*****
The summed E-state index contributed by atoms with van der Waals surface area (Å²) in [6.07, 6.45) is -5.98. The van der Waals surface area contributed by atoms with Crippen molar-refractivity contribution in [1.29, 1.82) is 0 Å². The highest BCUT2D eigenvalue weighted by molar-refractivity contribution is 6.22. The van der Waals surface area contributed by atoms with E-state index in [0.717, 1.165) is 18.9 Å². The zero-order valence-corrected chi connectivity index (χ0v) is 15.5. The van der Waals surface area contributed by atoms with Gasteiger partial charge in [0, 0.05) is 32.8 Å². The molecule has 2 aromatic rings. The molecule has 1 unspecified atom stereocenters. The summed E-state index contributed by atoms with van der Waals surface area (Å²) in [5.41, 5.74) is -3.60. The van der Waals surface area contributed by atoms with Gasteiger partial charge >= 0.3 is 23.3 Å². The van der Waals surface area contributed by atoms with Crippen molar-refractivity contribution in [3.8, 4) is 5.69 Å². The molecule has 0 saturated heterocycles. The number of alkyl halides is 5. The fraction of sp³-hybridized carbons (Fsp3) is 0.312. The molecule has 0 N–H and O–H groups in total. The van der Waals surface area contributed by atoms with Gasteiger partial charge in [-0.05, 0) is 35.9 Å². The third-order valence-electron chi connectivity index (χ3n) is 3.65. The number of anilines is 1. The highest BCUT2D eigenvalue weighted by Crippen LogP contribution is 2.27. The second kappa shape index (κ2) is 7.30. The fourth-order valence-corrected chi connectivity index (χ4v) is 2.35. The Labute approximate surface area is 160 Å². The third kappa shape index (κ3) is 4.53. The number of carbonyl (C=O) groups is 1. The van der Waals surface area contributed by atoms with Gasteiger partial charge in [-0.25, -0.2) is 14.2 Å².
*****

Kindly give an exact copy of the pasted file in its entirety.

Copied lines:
The summed E-state index contributed by atoms with van der Waals surface area (Å²) in [6.07, 6.45) is -5.98. The van der Waals surface area contributed by atoms with Crippen molar-refractivity contribution in [1.29, 1.82) is 0 Å². The highest BCUT2D eigenvalue weighted by molar-refractivity contribution is 6.22. The van der Waals surface area contributed by atoms with E-state index in [0.717, 1.165) is 18.9 Å². The zero-order valence-corrected chi connectivity index (χ0v) is 15.5. The van der Waals surface area contributed by atoms with Gasteiger partial charge in [0, 0.05) is 32.8 Å². The molecule has 2 aromatic rings. The molecule has 1 unspecified atom stereocenters. The summed E-state index contributed by atoms with van der Waals surface area (Å²) in [5.41, 5.74) is -3.60. The van der Waals surface area contributed by atoms with Gasteiger partial charge >= 0.3 is 23.3 Å². The van der Waals surface area contributed by atoms with Crippen molar-refractivity contribution in [3.8, 4) is 5.69 Å². The molecule has 0 saturated heterocycles. The number of alkyl halides is 5. The fraction of sp³-hybridized carbons (Fsp3) is 0.312. The molecule has 0 N–H and O–H groups in total. The van der Waals surface area contributed by atoms with Gasteiger partial charge in [-0.05, 0) is 35.9 Å². The third-order valence-electron chi connectivity index (χ3n) is 3.65. The number of anilines is 1. The highest BCUT2D eigenvalue weighted by Crippen LogP contribution is 2.27. The second kappa shape index (κ2) is 7.30. The fourth-order valence-corrected chi connectivity index (χ4v) is 2.35. The Labute approximate surface area is 160 Å². The third kappa shape index (κ3) is 4.53. The number of carbonyl (C=O) groups is 1. The van der Waals surface area contributed by atoms with Gasteiger partial charge in [-0.25, -0.2) is 14.2 Å².